Recently the Gospel Advocate published a series of featured articles on The Emerging Church Movement. As is to be expected the articles are as a whole fairly negative. I personally think it refreshingly biblical. I do not have time to critique all the articles in depth but I have chosen one snippet to probe a little further. Unfortunately my probing will be from what is, in my opinion, the cream of the crop of the articles: Matthew Morine's "Missional Evangelism." My probing is not intended in any way to be an attack upon Matthew because I really like Matthew and believe he is a great servant of the Lord.
Matthew summarizes his understanding of the principles of missional evangelism which seems, in my view, to be rooted in the very Godly idea of incarnation. Matthew then offers two criticisms of ME under the heading "The Missional Compromise." This is a most interesting way to go at it. ME promotes "drinking, smoking and carousing" we are told in bold letters. We are informed, therefore, that the first compromise of ME is "moral laxity." Matthew provides a case in point so to speak from Michael Frost and Alan Hirsh's outstanding book The Shaping of Things to Come. In Frost & Hirsh's story they want to illustrate the notion of becoming "Partners with God." John Smith, an Australian evangelist, has dared to invade "schools, pubs, motorcycle gangs" etc to witness to Jesus Christ. In this case he found himself witnessing to a young lady who had to go to work. She invited him to visit it and continue their conversation. When John arrives it is a strip joint. He decided to go in. The authors explicitly state "whatever one might think of the wisdom that choice, we ask you to hold your judgment and so get to the core of the story" (p. 160). John and the girl talk but she has to return to her station so to speak. John stays to further witness to her. The authors then conclude the story with this question: "Was Jesus in that strip club that night? ... Can God be found in that place of tragedy and brokenness?" (p. 161). Then they ask "If God was in that place, wooing Linda to himself through Jesus Christ, was it all right for John to join him in mission in that place?" This for Matthew was "moral laxity" and a major flaw in Missionial Evangelism. But I think Frost and Hirsh have nailed it with the correct question. Was Jesus in that place?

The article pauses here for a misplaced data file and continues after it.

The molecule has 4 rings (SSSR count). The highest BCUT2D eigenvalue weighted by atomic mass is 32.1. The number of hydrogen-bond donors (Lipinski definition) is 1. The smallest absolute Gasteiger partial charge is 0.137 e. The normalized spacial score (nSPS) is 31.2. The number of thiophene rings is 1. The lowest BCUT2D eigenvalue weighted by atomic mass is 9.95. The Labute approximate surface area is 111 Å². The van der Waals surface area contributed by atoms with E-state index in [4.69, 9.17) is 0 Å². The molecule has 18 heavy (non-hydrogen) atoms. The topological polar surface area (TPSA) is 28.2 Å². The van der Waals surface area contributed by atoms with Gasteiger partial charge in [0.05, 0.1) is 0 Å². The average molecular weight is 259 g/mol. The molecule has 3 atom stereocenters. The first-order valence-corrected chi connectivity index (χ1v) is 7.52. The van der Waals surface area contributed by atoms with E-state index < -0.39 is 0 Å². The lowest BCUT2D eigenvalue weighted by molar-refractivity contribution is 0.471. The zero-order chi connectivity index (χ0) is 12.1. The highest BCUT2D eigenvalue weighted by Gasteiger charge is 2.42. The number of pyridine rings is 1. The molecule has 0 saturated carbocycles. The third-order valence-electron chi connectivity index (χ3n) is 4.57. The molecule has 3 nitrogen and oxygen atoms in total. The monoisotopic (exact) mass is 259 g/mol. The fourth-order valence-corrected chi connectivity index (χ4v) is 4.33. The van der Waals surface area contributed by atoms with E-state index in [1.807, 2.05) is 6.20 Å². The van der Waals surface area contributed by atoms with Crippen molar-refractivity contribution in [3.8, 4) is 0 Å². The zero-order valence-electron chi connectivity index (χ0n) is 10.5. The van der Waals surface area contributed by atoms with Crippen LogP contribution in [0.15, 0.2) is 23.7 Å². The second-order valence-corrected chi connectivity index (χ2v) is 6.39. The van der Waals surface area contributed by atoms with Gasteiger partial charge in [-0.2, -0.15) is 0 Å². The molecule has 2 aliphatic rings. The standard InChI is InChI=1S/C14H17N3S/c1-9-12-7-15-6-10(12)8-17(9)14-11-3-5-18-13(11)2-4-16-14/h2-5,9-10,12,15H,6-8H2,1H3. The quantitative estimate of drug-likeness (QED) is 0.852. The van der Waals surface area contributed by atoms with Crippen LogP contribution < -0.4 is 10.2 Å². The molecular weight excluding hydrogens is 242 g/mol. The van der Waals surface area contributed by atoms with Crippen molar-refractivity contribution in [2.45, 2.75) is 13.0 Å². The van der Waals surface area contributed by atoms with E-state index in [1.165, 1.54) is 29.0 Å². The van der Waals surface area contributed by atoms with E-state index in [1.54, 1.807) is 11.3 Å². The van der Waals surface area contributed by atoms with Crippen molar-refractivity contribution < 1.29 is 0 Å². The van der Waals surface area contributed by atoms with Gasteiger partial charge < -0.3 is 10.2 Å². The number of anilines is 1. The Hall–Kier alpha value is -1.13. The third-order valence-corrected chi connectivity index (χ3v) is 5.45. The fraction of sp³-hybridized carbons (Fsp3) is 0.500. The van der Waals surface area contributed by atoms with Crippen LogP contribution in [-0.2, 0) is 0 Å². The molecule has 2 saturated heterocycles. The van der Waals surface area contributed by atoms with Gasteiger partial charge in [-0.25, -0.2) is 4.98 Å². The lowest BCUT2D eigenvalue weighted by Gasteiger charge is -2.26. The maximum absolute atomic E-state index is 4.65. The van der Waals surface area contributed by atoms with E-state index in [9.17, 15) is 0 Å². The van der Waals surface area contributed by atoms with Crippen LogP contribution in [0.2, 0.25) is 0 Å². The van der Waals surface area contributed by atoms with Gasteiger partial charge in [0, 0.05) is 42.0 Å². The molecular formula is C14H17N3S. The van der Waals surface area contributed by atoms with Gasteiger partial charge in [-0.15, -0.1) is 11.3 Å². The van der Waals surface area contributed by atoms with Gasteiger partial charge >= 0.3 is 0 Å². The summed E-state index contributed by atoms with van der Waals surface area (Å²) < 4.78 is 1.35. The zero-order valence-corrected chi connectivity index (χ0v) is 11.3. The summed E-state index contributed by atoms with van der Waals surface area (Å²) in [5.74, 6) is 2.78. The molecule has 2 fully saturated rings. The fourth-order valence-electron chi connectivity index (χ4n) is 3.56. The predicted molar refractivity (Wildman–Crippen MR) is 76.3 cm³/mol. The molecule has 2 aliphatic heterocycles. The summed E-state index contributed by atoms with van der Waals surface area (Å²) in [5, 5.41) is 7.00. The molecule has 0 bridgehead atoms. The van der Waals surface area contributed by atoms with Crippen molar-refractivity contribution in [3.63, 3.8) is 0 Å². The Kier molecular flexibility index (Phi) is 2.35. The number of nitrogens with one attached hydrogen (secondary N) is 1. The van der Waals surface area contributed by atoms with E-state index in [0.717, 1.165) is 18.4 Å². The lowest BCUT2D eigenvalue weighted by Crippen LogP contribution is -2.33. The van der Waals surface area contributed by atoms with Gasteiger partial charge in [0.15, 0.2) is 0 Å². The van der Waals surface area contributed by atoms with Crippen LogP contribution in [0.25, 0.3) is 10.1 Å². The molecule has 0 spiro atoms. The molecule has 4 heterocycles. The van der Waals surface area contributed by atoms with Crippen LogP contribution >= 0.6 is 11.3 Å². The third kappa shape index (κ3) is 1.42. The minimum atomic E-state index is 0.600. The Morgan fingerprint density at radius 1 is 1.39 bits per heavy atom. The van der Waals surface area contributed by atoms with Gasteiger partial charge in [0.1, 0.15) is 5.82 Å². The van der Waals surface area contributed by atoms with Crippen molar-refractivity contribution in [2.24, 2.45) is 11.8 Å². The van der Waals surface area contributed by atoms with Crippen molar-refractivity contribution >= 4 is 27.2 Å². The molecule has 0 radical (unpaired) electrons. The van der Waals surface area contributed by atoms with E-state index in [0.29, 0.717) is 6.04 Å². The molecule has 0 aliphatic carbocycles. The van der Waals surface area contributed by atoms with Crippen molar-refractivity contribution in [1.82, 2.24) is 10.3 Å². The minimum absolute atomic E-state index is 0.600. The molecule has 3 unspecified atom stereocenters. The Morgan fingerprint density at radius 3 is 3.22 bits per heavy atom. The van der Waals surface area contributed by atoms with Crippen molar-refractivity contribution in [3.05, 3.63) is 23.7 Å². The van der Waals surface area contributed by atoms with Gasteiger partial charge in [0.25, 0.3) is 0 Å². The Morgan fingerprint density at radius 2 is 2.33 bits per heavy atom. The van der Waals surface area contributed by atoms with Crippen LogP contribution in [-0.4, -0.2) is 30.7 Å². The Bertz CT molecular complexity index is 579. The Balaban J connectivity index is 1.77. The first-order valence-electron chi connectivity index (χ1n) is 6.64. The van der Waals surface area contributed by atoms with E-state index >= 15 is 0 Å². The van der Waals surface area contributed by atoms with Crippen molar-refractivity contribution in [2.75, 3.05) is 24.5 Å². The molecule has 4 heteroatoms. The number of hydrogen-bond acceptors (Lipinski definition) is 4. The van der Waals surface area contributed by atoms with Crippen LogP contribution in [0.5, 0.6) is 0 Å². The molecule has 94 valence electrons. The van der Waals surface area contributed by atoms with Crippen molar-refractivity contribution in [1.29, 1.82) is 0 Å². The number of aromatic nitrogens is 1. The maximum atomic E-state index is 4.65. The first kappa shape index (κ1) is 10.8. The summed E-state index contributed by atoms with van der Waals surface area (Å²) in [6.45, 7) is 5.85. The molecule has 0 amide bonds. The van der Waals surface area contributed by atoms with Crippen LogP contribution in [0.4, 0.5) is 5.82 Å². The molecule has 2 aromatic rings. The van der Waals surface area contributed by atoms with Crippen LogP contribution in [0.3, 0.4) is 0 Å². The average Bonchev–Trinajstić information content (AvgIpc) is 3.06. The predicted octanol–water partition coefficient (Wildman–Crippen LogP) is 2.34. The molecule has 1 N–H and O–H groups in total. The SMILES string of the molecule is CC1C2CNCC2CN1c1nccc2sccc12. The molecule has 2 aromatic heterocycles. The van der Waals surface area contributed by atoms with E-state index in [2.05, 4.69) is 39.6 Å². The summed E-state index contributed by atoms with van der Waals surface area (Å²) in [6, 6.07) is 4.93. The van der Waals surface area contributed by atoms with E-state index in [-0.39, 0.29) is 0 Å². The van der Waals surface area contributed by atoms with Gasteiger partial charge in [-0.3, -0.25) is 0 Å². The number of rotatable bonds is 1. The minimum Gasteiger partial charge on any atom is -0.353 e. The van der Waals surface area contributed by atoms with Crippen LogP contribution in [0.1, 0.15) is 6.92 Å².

What about J. R. Mahon and Craig Gross of XXXChurch and their mission? Is it "moral laxity" to go into the den of thieves so to speak an bring the love of God in that place? Is God not there? It never ceases to amaze me that the biggest critics of this mission to porn stars is none other than Christians themselves.
But Dare We Be "Godly?" Do we? Is scripture really the shaper of our worldview? It seems to me that in Scripture the incarnational ... missional principle is everywhere. Even in some fairly bizarre ways. Have we not read about Isaiah's radical "moral compromise"? Did God, the Father of Jesus, tell the Prophet: "Take off the sackcloth from your body and the sandals from your feet. And he did so, GOING AROUND STIPPED and barefoot." How long did Isaiah preach in the nude? "[M]y servant Isaiah has gone stripped and barefoot for THREE YEARS ..." (20.1-3). I wonder how many folks responded to "Just As I Am?" With the preacher preaching in his birthday suit? How many folks thought he was a nut? or ... immoral? But was he?
Ezekiel and Jeremiah also do some pretty interesting things to convey the message that God gave them. Were they compromising or being obedient?
What about the Lord Jesus himself? Jesus did after all hang with the "sinners" (Luke 5.29; 15.1-2). How did Jesus get stigmatized as one who "welcomes sinners and eats with them?" If John 2 is any indication it is fairly certain that Jesus did a little drinking with some one some where at some time. How did he get a reputation for being a drunkard? Jesus not only went to the unclean places he embraced the unclean people. What did God do? God did what we see Jesus doing?
Neither I, nor do the authors of The Shaping of Things to Come, suggest that every Christian needs to(or even should!) go into strip joints. But there are those, like John, who can and when they do this does not indicate that they are morally lax or they have compromised or any such thing. It suggests that they have finally understood what it means to be light in dark places. Neither I, nor the emerging church advocates anything less than a God centered life. Accountability, traveling in pairs and the like help keep us "morally pure" ... but my point is that I think the criticism is wide of the mark. Do we dare to follow Jesus? When we do I can promise you that the religious folks will take offense ... you might even end up on a cross.